A particular hermeneutic demand gave rise to the work of Race and Pedagogy on the Puget Sound campus in the very momentum of formation of the second movement of African Studies. A Blackface incident of 2002 and three subsequent racialized incidents between 2003 and 2005 and the intersection of community response ignited a nexus for this emergence. The work of Race and Pedagogy was initiated in 2002 as the Race and Pedagogy Program. With the work of a range of faculty, staff, and students with local, regional, and national conferences as a centerpiece, the program grew into an Initiative. It is pivotal for us that at the heart of this work is the Race and Pedagogy Community Partners Forum. In this season, both the work of African American Studies and its related entity Race and Pedagogy evolved and grew in staffing, capacity, and outcomes. Both programs were assigned dedicated staff support.
As part of its intentional infusion efforts African American Studies faculty serve in various capacities across the Puget Sound campus at all levels of faculty service, leadership, and governance. African American Studies faculty in the Center for Writing Learning and Teaching (CWLT) is one example of the program’s commitment to its model of infusion. Here African American Studies faculty work alongside other CWLT faculty and staff to advise, train, mentor, and provide pedagogy that reflects African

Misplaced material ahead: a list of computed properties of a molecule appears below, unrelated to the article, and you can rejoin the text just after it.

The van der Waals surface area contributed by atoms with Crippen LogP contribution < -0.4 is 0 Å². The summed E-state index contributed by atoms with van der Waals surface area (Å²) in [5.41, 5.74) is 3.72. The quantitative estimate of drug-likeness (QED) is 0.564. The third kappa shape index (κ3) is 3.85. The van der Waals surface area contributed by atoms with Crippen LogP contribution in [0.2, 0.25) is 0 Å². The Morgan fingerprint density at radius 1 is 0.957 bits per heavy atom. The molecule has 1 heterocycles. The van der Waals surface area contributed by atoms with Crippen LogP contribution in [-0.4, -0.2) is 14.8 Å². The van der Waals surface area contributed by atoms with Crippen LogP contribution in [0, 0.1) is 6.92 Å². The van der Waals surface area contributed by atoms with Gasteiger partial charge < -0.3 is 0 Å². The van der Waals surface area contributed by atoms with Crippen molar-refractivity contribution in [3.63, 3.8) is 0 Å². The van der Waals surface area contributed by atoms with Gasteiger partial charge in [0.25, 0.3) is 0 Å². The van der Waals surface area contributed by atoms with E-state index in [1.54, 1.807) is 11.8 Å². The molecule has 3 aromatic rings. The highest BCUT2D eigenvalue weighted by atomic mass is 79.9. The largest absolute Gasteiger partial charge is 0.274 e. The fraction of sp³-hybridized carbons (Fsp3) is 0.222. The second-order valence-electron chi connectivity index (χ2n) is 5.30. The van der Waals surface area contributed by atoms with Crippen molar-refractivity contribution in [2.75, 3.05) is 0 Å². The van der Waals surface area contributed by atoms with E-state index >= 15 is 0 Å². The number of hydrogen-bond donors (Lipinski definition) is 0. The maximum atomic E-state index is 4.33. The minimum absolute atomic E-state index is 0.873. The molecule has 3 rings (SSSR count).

American scholarship. Additionally, as part of the work of the Race and Pedagogy Initiative (RPI), an African American Studies Advisory Committee member serves on the university’s Wednesdays at Four planning team. Wednesdays at Four assembles teams of faculty, staff, and students to lead discussions primarily on teaching and learning, but often involving wider university concerns such as retention.
The African American Studies program has developed two student award programs, one for graduating students and the other for returning students to be awarded at the program’s commencement celebrations, another new feature. To date, members of the African American Studies Faculty Advisory Committee have funded the awards to jump-start an effort to enable a robust program to include scholarships and other programing opportunities for students and faculty.